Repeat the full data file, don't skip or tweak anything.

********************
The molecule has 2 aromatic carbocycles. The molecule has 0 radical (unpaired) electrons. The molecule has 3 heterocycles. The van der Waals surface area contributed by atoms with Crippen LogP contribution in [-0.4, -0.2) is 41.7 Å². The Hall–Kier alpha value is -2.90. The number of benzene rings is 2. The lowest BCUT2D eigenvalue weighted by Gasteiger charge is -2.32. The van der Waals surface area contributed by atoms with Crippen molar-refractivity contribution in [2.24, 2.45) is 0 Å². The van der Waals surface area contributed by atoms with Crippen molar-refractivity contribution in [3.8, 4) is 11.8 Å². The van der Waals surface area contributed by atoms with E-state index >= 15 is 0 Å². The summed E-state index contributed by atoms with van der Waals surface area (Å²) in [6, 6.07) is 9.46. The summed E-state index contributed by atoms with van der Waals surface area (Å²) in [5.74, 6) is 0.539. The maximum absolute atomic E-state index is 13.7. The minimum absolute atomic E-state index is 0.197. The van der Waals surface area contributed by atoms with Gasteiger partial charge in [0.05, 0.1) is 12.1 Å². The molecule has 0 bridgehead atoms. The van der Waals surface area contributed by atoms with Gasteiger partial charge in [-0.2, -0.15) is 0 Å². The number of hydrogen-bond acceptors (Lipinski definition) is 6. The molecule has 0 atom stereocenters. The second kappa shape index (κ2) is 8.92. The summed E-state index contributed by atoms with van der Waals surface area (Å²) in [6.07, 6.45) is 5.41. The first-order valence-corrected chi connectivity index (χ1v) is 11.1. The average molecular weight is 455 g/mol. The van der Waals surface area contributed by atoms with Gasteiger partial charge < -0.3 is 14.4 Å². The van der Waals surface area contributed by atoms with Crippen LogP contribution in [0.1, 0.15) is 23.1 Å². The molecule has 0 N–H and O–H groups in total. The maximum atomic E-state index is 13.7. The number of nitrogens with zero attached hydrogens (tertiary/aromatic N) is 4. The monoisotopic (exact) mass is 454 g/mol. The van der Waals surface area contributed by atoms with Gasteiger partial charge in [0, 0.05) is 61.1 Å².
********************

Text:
The molecule has 2 aromatic carbocycles. The molecule has 0 radical (unpaired) electrons. The molecule has 3 heterocycles. The van der Waals surface area contributed by atoms with Crippen LogP contribution in [-0.4, -0.2) is 41.7 Å². The Hall–Kier alpha value is -2.90. The number of benzene rings is 2. The lowest BCUT2D eigenvalue weighted by Gasteiger charge is -2.32. The van der Waals surface area contributed by atoms with Crippen molar-refractivity contribution in [2.24, 2.45) is 0 Å². The van der Waals surface area contributed by atoms with Crippen molar-refractivity contribution in [3.8, 4) is 11.8 Å². The van der Waals surface area contributed by atoms with E-state index >= 15 is 0 Å². The summed E-state index contributed by atoms with van der Waals surface area (Å²) in [6, 6.07) is 9.46. The summed E-state index contributed by atoms with van der Waals surface area (Å²) in [5.74, 6) is 0.539. The maximum absolute atomic E-state index is 13.7. The minimum absolute atomic E-state index is 0.197. The van der Waals surface area contributed by atoms with Gasteiger partial charge in [0.05, 0.1) is 12.1 Å². The molecule has 0 bridgehead atoms. The van der Waals surface area contributed by atoms with Gasteiger partial charge in [-0.2, -0.15) is 0 Å². The number of hydrogen-bond acceptors (Lipinski definition) is 6. The molecule has 0 atom stereocenters. The second kappa shape index (κ2) is 8.92. The summed E-state index contributed by atoms with van der Waals surface area (Å²) in [6.07, 6.45) is 5.41. The first-order valence-corrected chi connectivity index (χ1v) is 11.1. The average molecular weight is 455 g/mol. The van der Waals surface area contributed by atoms with Gasteiger partial charge < -0.3 is 14.4 Å². The van der Waals surface area contributed by atoms with Crippen LogP contribution in [0.1, 0.15) is 23.1 Å². The molecule has 0 N–H and O–H groups in total. The maximum atomic E-state index is 13.7. The number of nitrogens with zero attached hydrogens (tertiary/aromatic N) is 4. The monoisotopic (exact) mass is 454 g/mol. The van der Waals surface area contributed by atoms with Gasteiger partial charge in [0, 0.05) is 61.1 Å².